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Wednesday , October 16 2019

Platini detained in Qatar WC investigation

In this Feb 22, 2014 file photo, UEFA President Michel Platini arrives at a press conference, one day prior to the UEFA EURO 2016 qualifying draw in Nice, southeastern France. Former UEFA president Michel Platini has been arrested on June 18, 2019 over the awarding of the 2022 World Cup. (AP)

Frenchman denies any wrongdoing

PARIS, June 18, (RTRS): Michel Platini, the former head of European football association UEFA, was detained for questioning by French police on Tuesday over the awarding of the 2022 World Cup soccer tournament to Qatar, a judicial source told Reuters.

Platini’s lawyer, William Bourdon, said his client was innocent of all charges and that he was being questioned on “technical grounds.” The detention of the former soccer star was first reported by French investigative website Mediapart.

France’s national financial prosecutor’s office, which specialises in investigating economic crimes and corruption, has been leading a probe into the awarding of the 2022 tournament to the Gulf emirate since 2016.

It is looking into possible offences including private corruption, conspiracy and influence peddling.

“His lawyer, William Bourdon, would like to state as strongly as possible that this is not an arrest, but rather being heard as a witness by the investigators within a framework preventing those being questioned and heard from consulting each other during the process,” a statement issued on behalf of Bourdon and Platini read.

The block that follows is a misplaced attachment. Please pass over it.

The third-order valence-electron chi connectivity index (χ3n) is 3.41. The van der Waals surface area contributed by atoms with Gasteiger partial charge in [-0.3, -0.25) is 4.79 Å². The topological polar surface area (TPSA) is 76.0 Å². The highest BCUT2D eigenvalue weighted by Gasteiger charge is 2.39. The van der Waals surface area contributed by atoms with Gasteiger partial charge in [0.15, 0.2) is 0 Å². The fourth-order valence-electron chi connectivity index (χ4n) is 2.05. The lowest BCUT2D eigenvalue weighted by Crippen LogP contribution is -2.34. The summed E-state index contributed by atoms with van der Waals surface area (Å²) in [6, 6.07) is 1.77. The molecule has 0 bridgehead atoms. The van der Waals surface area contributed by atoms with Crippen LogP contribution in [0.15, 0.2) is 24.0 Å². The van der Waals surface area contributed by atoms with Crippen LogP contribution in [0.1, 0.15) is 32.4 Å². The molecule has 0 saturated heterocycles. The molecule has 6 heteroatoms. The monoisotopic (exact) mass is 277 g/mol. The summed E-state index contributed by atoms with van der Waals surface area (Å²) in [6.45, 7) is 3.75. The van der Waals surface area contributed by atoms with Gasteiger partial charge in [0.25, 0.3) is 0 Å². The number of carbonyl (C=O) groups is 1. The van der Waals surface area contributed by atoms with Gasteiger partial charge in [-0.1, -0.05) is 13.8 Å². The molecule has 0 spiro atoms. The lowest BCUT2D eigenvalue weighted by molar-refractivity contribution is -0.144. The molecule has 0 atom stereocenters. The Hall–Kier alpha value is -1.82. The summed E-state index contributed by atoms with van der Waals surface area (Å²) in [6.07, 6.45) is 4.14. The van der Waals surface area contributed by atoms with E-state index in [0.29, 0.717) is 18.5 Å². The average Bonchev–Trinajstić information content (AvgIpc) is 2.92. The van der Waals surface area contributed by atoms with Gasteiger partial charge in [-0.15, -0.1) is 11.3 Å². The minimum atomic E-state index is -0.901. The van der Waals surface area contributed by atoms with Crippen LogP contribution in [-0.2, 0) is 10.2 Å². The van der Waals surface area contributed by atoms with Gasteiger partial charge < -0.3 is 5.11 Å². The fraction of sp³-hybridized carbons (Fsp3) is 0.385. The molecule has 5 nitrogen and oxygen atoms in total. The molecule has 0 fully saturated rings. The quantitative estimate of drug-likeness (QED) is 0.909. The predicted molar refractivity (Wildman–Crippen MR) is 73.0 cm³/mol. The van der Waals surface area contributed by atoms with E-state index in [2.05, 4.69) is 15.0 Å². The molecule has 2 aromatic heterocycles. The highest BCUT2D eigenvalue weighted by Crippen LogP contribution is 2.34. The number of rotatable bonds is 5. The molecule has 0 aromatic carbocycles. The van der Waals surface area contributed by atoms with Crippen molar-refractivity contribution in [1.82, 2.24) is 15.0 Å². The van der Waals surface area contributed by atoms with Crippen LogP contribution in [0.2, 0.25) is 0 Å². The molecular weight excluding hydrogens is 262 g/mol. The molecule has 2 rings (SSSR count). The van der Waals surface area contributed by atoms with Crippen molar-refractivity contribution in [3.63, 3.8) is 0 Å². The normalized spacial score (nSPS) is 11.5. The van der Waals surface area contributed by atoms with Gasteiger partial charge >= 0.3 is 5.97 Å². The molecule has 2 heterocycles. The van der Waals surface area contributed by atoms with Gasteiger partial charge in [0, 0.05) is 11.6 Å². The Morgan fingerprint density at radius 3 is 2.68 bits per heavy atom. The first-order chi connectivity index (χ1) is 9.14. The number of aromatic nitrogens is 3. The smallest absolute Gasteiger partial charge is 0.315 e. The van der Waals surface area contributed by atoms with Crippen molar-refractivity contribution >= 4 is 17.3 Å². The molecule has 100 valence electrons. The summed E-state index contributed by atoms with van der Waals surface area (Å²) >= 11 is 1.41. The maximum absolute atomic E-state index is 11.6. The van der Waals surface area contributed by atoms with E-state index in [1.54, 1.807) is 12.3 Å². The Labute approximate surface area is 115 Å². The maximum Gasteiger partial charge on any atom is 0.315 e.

Officials with Qatar’s World Cup organising committee said they had no immediate comment.

FIFA, the world governing body of soccer, said it was aware of the reports concerning Platini, who is a former FIFA vice-president, but said it had no details on the investigation.

FIFA “reiterates its full commitment to cooperating with the authorities in any given country of the world where investigations are taking place in connection with football activities,” it said in a statement.

The decision in December 2010 to award the World Cup to Qatar surprised many given the lack of potential local audiences for the games, the extremely hot summer weather, and the poor performance of the country’s national squad. It will be the first Arab state to host the competition.

Le Monde newspaper reported that prosecutors were particularly looking into a lunch hosted by France’s then president, Nicolas Sarkozy, nine days before the vote that awarded the cup to Qatar. Platini and Sheikh Tamim Ben Hamad Al Thani, who was Qatar’s prime minister and is now the country’s emir, were guests at the lunch.

Platini has since acknowledged that he supported Qatar over a rival bid from the United States in the vote, but said Sarkozy “never asked him to”, the newspaper said.

Two of Sarkozy’s aides at that time, then Elysee secretary general Claude Gueant and Sarkozy’s adviser for sports Sophie Dion, were also questioned by police on Tuesday, judicial sources confirmed to Reuters. Dion remains detained with Platini. Gueant is a “free suspect”, the source said.